What is Palladium?
Palladium is one of six platinum group metals which share similar chemical, physical, and structural features. Palladium has many uses, but the majority of global consumption comes from the autocatalyst industry.
In 2018, total gross demand for the metal was 10,121 million ounces (Moz), of which 8,655 Moz went to autocatalysts. These were the leading regions by demand:
- North America: 2,041 Moz
- Europe: 1,883 Moz
- China: 2,117 Moz
- Japan: 859 Moz
- Rest of the World: 1,755 Moz
Catalytic Converters: Palladium vs. Platinum
The combustion of gasoline creates three primary pollutants: hydrocarbons, nitrogen oxides, and carbon monoxide. Catalytic converters work to alter these poisonous and often dangerous chemicals into safer compounds.
In order to control emissions, countries around the world have come up with strict emissions standards that auto manufacturers must meet, but these are far from the reality of how much pollutants are emitted by drivers every day.
Since no one drives in a straight line or in perfect conditions, stricter emissions testing is coming into effect. Known as Real Driving Emissions (RDE), these tests reveal that palladium performs much better than platinum in a typical driving situation.
In addition, the revelation of the Volkswagen emission scandal (known as Dieselgate) further undermines platinum use in vehicles. As a result, diesel engines are being phased out in favor of gas-powered vehicles that use palladium.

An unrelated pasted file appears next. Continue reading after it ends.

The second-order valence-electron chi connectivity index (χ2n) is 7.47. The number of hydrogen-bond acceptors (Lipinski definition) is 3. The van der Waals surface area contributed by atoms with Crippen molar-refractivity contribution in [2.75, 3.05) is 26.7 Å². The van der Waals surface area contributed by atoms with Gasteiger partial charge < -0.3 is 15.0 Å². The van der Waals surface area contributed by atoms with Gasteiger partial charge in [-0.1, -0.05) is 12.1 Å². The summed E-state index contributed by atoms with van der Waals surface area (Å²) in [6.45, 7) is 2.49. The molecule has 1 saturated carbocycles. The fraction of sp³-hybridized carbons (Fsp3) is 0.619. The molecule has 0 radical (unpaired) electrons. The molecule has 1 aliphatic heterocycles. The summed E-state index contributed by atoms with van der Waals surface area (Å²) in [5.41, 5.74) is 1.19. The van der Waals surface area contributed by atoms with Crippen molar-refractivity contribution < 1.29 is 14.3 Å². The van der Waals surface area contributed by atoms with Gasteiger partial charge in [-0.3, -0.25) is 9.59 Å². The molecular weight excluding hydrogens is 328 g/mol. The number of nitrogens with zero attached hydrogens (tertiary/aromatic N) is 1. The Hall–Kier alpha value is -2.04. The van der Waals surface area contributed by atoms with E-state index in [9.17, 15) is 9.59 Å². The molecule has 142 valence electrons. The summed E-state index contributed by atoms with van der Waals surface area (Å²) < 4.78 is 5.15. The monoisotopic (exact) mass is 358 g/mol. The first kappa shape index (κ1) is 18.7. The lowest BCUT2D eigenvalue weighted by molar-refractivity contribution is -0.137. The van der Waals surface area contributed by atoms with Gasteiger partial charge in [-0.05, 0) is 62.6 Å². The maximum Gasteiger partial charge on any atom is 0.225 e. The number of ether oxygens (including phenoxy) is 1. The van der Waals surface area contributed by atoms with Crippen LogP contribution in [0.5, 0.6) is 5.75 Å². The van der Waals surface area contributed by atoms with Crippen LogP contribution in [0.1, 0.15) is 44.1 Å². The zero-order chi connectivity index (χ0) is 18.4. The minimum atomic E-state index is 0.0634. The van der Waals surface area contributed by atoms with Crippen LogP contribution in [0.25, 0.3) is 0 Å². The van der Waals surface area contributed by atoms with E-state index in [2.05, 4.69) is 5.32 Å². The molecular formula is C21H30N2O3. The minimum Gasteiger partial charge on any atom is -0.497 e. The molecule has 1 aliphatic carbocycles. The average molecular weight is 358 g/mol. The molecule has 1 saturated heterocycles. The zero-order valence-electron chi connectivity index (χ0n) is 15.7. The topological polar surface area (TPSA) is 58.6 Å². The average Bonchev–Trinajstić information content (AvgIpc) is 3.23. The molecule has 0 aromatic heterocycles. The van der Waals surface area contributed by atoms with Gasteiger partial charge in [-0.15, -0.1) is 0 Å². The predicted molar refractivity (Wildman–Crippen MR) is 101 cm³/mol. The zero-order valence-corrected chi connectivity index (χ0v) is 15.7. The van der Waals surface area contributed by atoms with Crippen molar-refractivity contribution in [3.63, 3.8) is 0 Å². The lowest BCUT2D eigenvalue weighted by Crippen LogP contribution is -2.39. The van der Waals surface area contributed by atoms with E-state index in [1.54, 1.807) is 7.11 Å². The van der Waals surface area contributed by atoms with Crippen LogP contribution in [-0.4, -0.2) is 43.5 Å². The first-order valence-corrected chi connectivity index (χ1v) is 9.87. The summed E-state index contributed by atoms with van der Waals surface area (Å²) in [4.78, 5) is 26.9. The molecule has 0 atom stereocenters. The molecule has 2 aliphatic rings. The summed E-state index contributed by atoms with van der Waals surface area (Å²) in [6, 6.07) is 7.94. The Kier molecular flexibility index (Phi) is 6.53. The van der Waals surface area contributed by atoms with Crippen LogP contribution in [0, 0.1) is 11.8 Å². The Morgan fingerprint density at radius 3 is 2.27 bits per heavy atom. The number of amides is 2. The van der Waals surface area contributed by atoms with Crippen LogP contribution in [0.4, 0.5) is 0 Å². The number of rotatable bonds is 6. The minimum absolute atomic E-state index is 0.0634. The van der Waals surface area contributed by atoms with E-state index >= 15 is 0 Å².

Where does Palladium Come From?
If the world is using all this palladium, where is it coming from?
Approximately, 90% of the world’s palladium production comes as a byproduct of mining other metals, with the remaining 10% coming from primary production.
In 2018, there was a total of 6.88 million ounces of mine supply primarily coming from Russia and South Africa. Conflicts in these jurisdictions present significant risks to the global supply chain. There are few North American jurisdictions, such as Ontario and Montana, which present an opportunity for more stable primary production of palladium.
Long Road to Extinction
The current price of palladium is driven by fundamental supply and demand issues, not investor speculation. Between 2012 and 2018, an accumulated deficit of five million ounces has placed pressures on readily available supplies of above-ground palladium.
Vehicles with internal combustion engines (ICE) will continue to dominate the roads well into the future. According to Bloomberg New Energy Finance, it will not be until 2040 that ICE vehicles will dip below 50% of new car sales market, in favor of plug-in and hybrid vehicles. Stricter emissions standards will further bolster palladium demand.
The world needs stable and steady supplies of palladium today, and well into the future.
What is a Commodity Super Cycle?
The prices of energy, agriculture, livestock and metals tell the story of human development. Learn about the commodity super cycle in this infographic.
Visualizing the Commodity Super Cycle
Since the beginning of the Industrial Revolution, the world has seen its population and the need for natural resources boom.
As more people and wealth translate into the demand for global goods, the prices of commodities—such as energy, agriculture, livestock, and metals—have often followed in sync.
This cycle, which tends to coincide with extended periods of industrialization and modernization, helps in telling a story of human development.
Why are Commodity Prices Cyclical?